Quick Notes on Romans 9
Hello Prof. Leighton Flowers! You sent me a message asking how one might respond to the typical Calvinist interpretation of Romans 9.
We usually see this: Calvinists say that Romans 9 supports universal orchestration; some for honorable (Gr. timen) use and some for dishonorable (Gr. atimien) use. Those who espouse libertarian free will cannot accept this, and thus say Paul is making a “national thesis” — God orchestrates the destinies of Jew and Gentile in an aggregate sense only.
The argument against the latter is this: Paul uses the orchestrated destinies of certain famous individuals as evidential premises toward the thesis that he ALSO does this of people groups. In other words, “Just as bricks are tough, so brick houses are tough.” A proper rebuttal would not be, “Stan’s thesis is about houses and we cannot thus infer his opinions about individual bricks and their hardness or lack thereof.”
Where (most) Calvinists err is that they stop at chapter 9. Chapter 9 is part of a theodicy, and its upshot is in chapter 11. The upshot is a “pleroma” reconciliation. Christ is the pleroma of the Deity bodily, the earth is God’s and the pleroma in it, love is the pleroma of the Law… and Romans 11 tells us that the pleroma of Gentiles and pleroma of Jews will eventually receive mercy (even if it takes some Romans 2 wrath for some).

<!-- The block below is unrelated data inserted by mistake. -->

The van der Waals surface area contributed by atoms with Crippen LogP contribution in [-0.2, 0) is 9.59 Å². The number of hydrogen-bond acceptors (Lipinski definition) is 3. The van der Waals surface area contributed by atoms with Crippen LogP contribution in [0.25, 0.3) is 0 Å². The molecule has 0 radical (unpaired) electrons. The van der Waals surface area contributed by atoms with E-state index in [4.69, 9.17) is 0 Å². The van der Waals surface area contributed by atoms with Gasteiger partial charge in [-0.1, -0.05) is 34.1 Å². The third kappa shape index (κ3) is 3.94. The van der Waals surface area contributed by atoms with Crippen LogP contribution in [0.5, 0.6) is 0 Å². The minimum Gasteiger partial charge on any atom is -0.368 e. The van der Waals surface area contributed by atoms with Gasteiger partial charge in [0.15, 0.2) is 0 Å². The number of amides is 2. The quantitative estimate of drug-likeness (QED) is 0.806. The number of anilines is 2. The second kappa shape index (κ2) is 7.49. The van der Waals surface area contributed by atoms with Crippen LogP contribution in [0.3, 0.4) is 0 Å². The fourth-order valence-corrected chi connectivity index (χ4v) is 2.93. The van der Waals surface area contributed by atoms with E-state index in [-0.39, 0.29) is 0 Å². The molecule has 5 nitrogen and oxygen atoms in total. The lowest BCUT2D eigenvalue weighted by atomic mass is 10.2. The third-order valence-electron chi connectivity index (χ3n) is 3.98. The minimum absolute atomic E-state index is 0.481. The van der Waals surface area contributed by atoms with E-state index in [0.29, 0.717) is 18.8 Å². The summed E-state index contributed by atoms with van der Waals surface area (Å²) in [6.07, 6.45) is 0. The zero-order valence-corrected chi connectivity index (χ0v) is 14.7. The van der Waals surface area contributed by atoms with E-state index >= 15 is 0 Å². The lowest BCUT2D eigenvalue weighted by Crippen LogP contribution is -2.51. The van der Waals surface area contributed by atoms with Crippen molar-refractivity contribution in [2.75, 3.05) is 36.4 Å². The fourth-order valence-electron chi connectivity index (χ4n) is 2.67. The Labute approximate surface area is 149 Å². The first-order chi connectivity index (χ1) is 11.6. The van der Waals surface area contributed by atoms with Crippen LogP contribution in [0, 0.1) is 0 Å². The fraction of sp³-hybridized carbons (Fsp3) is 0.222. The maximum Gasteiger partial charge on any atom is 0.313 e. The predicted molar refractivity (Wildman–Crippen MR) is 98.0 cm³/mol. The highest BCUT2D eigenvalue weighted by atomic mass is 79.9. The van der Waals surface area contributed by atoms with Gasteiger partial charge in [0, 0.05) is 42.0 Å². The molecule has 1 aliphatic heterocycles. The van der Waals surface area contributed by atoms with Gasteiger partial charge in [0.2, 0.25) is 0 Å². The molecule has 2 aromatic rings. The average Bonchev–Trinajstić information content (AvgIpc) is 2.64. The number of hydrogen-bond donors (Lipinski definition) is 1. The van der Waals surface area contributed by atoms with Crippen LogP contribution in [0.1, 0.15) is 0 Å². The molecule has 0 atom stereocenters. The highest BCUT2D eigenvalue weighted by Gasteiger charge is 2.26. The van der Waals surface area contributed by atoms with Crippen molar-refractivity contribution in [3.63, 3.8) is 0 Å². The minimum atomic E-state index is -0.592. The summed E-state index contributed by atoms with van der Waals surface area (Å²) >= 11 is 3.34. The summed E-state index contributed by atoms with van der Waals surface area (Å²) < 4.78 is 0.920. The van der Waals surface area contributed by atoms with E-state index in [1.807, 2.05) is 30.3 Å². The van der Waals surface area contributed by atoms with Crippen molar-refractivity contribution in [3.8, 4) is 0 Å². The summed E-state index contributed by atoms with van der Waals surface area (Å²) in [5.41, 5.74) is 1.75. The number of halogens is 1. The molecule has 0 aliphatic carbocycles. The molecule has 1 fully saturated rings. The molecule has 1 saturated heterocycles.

Romans 11 goes out of its way to explain that even the unelect have hope, provided they come to belief eventually. Romans 14:10-11 secures the condition and hope with a promise: “As surely as I live, says the Lord, every knee shall bow [not endless rebellion] and every tongue shall confess fully [same word as used for those who sought John the baptist] to God.”
So, I would not have an argument against the Calvinist interpretation of Romans 9. It really does seem as if all paths are orchestrated, from election to stumbling. We can stipulate something like “natural will” rather than “libertarian free will” and smoothly sail with compatibilism. The trick is that the stumbling is ancillary. This is where Calvinists drop the ball. They either misread Romans 11, stop reading before they get there, or fail to appreciate the theological weight — superabundant even to excess and overflow — of pleroma.